"While no case forecloses the revision argument, there is no case that really supports it, and most of the cases mildly cut against it," said UC Davis law professor Vikram Amar.

Upholding existing same-sex marriages would be a lower hurdle for the court, Amar and other scholars said.

"There is enough ambiguity in Prop. 8 that the court could easily interpret the measure as not applying to existing marriages," Amar said. "That is a legally plausible interpretation, and it is so clearly the just interpretation that I think getting four votes for that seems easier."

State Atty. Gen. Jerry Brown's office will ask the court to uphold the marriages and strike down the initiative as an illegal repeal of an inalienable right without compelling justification. Brown's argument is even more novel than the revision challenge, which his office said had no merit.

The Proposition 8 case has attracted more friend-of-the-court briefs than the marriage dispute that led to last year's historic ruling -- the previous record-holder. Most of the outside groups that have weighed in have asked the court to overturn the initiative.

Pepperdine's Kmiec said replacing the word "marriage" with another term would both leave intact the court's May 15 ruling and deter a recall campaign that could damage the court as an institution. He said couples could still marry in their religious communities.

That would "restore a religious meaning to a word that is a religious word," he said. Kmiec, a Catholic, said he reluctantly voted for Proposition 8 "because of the instructions of my faith community" but felt "entirely unsatisfied" with the outcome.

"I am not sure Ron George wants to be remembered as the chief justice who denied the principle of fundamental equality," the law professor said. "It is not a legacy we should ask anyone to live with, and it is wholly unnecessary."

George, a moderate Republican, is considered a swing vote on the court and, until the marriage decision, was widely regarded as cautious. Scholars have said the marriage ruling would be pivotal to his legacy on the court.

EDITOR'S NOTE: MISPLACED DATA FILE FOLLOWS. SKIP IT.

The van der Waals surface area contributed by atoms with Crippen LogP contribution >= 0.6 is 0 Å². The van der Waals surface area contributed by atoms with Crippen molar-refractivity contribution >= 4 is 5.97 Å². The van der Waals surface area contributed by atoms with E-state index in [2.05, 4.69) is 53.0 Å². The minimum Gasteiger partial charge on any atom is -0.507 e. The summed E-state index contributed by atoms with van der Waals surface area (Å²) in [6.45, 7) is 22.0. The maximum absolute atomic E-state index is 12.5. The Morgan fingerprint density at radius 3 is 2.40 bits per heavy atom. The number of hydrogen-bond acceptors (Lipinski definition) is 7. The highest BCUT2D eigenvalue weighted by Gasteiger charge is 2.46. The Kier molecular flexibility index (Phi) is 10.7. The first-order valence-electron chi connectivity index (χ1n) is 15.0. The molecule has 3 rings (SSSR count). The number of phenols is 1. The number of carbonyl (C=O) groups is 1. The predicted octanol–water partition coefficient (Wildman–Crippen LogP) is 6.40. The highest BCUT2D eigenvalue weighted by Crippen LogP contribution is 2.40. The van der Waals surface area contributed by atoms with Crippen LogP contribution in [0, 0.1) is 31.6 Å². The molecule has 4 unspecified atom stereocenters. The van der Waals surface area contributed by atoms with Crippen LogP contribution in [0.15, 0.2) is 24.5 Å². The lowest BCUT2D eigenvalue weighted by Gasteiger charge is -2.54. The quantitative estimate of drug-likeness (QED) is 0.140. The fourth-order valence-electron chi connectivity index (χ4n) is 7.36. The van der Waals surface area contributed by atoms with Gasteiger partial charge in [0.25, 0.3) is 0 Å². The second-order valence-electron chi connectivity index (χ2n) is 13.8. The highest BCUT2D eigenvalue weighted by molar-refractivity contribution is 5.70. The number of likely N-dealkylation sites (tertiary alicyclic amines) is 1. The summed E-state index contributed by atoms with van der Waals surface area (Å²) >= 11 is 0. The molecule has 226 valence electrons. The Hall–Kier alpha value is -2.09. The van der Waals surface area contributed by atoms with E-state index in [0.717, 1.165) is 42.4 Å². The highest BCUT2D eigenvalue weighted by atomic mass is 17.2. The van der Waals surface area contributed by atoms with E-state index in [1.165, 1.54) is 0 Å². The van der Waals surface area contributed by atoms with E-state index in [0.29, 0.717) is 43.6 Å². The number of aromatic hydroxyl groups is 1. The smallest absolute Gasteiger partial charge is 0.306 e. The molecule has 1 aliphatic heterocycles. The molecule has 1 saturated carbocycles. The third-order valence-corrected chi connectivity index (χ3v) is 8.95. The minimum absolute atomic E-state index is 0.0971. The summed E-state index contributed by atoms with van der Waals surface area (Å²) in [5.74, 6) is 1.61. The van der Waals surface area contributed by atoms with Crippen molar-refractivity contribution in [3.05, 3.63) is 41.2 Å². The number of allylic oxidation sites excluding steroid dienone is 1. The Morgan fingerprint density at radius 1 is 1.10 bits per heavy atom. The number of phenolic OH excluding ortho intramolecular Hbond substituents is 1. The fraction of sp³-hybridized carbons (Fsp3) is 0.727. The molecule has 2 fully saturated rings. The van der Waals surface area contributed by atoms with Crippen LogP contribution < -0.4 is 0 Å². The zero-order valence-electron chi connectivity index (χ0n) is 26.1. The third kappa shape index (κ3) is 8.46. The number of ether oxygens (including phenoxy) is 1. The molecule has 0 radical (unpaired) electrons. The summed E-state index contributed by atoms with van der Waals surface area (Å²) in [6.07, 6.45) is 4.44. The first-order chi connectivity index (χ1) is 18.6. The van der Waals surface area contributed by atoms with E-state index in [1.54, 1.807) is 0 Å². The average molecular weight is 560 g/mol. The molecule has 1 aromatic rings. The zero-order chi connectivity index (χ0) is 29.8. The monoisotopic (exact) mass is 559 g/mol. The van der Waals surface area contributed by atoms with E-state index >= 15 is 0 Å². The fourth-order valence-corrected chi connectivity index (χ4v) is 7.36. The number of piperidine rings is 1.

"It is difficult to imagine, although obviously plausible, that the majority of justices who ruled in the marriage cases would so quickly endorse an undermining of at least a significant portion of their ruling," said Kate Kendell, executive director of the San Francisco-based National Center for Lesbian Rights.

Pepperdine law school Dean Kenneth Starr, hired by the Proposition 8 campaign, will urge the court to uphold the measure and declare that existing same-sex marriages are no longer valid. Benefits, such as inheritance, acquired by couples during their marriages would not be taken away, but couples would have to register as domestic partners to protect their future rights.

"The people ultimately decided," Starr wrote in his final brief in the case. "Under our system of constitutional government, that is the end of the matter."


Killing of Sea Lions Allowed to Continue
Legal Topics | 2009/02/27 17:45
The 9th Circuit has refused to stop the states of Oregon, Washington and Idaho from trapping and killing California sea lions that prey on endangered salmon at the Columbia River's Bonneville Dam.

In a three-page order, a panel of the San Francisco-based federal appeals court declined to issue a stay sought by the Humane Society of the United States. The society opposed the National Marine Fisheries Service's decision to authorize three states to "lethally remove" up to 85 sea lions per year.
The court found that the Humane Society's arguments are unlikely to prevail.
The states argued that the plan was necessary, because sea lions eat up to about 4.2 percent of the salmon run.
The Humane Society countered that fishermen and dams on the Columbia and Snake rivers kill more fish than sea lions do, and that cutting back on fishing would offset the amount of salmon and steelhead fish killed by sea lions.
The 9th Circuit's decision was limited to whether the lower court's decision to grant summary judgment to the states was arbitrary and capricious.
"Given the narrow and deferential standard of review, and the district court's well-reasoned decision ... we conclude that appellants have not met their burden of demonstrating a likelihood of success on the merits," the appeals court wrote.